Great credit need be given to our erudite and philosophical founders, who, in their bold conception, eliminated privileged birth, [ as in European history], were the architects of a novel federal confederation, limited by appropriate checks and balances, yet preserving States and Citizens rights; most especially, championing a one man, one vote system. But they get two, but not three cheers, for their formulations. If there is any benefit at all from the frustrating Trump Presidency, it is the long overdue lesson we should have learned during the Nixon disaster; that our constitutional method of selecting a chief executive, who then serves a mandatory period of four years, has proven to be democratically flawed, even dangerous.

The well-worn aphorism that repetition of the same act, with an expectation of a different result, qualifies as a recognized presentment of insanity, seems appropriate. In an earlier blogpost, we referred to Emerson’s statement that “foolish” consistency is the hobgoblin of small minds.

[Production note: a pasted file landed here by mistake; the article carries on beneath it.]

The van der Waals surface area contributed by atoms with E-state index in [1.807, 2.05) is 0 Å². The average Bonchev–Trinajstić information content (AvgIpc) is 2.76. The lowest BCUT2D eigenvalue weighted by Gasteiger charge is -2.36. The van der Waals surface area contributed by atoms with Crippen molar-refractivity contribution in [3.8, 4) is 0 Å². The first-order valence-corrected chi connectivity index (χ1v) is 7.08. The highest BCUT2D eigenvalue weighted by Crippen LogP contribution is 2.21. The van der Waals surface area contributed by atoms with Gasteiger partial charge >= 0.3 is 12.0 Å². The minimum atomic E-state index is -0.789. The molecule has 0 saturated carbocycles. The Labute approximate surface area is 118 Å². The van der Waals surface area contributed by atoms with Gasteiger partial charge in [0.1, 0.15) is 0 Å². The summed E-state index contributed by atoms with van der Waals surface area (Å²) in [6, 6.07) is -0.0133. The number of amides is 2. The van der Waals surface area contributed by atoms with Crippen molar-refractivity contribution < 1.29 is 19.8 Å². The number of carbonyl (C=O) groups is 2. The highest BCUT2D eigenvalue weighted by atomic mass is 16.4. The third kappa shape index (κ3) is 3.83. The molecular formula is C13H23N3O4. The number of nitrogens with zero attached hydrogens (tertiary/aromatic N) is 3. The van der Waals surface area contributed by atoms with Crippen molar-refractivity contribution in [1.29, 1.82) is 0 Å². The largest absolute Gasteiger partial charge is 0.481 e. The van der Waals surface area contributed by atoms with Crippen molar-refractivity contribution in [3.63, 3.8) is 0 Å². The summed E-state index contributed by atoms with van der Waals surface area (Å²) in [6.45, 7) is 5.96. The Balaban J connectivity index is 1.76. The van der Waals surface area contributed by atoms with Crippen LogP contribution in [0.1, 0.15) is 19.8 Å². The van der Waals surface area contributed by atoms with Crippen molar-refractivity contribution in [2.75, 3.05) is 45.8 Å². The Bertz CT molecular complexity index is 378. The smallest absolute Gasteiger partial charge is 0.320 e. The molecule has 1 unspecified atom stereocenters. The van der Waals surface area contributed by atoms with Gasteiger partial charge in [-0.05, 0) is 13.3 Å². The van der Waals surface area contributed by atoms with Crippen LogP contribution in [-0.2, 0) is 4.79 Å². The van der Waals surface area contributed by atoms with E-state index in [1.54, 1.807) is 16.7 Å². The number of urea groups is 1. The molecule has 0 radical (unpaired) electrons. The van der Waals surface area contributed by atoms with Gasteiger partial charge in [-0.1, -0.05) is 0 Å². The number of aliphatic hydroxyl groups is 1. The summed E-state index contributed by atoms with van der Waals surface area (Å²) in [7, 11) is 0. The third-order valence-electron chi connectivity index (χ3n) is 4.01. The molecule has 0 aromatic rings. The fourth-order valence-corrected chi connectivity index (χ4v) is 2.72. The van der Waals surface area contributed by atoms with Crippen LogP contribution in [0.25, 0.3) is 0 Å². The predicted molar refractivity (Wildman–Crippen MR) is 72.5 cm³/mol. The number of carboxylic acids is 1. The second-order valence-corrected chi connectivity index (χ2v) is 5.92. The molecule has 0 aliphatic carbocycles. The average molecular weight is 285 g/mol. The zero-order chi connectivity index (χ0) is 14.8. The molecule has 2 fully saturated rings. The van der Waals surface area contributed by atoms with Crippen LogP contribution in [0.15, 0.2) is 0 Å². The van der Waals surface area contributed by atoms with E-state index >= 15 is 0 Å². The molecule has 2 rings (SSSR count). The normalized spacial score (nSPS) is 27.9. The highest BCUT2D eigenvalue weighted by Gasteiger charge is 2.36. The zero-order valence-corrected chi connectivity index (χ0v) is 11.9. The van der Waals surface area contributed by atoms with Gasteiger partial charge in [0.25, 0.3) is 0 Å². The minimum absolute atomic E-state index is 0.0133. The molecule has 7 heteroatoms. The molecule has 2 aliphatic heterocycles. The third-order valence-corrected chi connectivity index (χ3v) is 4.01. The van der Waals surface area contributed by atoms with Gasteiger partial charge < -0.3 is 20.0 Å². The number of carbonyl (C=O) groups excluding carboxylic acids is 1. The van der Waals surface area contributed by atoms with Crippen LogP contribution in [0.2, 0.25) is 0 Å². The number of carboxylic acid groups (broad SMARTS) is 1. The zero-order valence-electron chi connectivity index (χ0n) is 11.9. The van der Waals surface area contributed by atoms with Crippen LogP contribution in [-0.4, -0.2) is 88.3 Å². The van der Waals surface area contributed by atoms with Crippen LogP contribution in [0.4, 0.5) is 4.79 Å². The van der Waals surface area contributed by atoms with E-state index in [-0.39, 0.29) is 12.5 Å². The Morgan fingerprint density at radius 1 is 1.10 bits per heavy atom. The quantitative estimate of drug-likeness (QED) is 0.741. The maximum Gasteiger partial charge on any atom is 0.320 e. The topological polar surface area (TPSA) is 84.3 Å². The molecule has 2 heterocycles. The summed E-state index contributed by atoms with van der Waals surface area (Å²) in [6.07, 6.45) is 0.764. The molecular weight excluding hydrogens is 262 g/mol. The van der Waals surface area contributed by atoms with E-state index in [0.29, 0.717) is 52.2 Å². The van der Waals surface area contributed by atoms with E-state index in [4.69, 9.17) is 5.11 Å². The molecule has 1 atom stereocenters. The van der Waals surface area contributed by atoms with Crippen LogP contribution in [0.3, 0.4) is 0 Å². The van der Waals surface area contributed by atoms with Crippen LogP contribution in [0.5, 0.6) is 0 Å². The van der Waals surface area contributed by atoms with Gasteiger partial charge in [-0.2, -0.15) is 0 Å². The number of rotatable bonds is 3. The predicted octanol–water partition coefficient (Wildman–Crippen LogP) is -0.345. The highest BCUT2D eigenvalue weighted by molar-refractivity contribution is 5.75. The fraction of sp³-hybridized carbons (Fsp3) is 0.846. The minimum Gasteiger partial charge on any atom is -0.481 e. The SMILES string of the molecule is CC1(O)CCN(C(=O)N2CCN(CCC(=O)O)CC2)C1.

If there is any derivative benefit, at all, from the current Trump fiasco, it is the long overdue realization that our system of Presidential selection, locking in the selected executive (whoever he may turn out to be), for the mandatory term of four years, is dangerous and notably undemocratic.

We would  respectfully suggest the alternative of a parliamentary system, most importantly, maintaining our traditional two- party system of government. The voters would select the victorious party (in keeping with their perceived philosophies), which would select the Chief Executive. Should the latter turn out to be a Nixon or a Trump, a vote of confidence could then be authorized, wherein the nation could express its democratic will. This would perpetuate, indeed, improve, on the founder’s plan for a representative democracy.

We would vehemently discourage a multi-party (proportional) system, which has proven to tip the scale of power in favor of small minority parties, needed to complete a required quota for legal governance.


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Retired from the practice of law'; former Editor in Chief of Law Review; Phi Beta Kappa; Poet. Essayist Literature Student and enthusiast.

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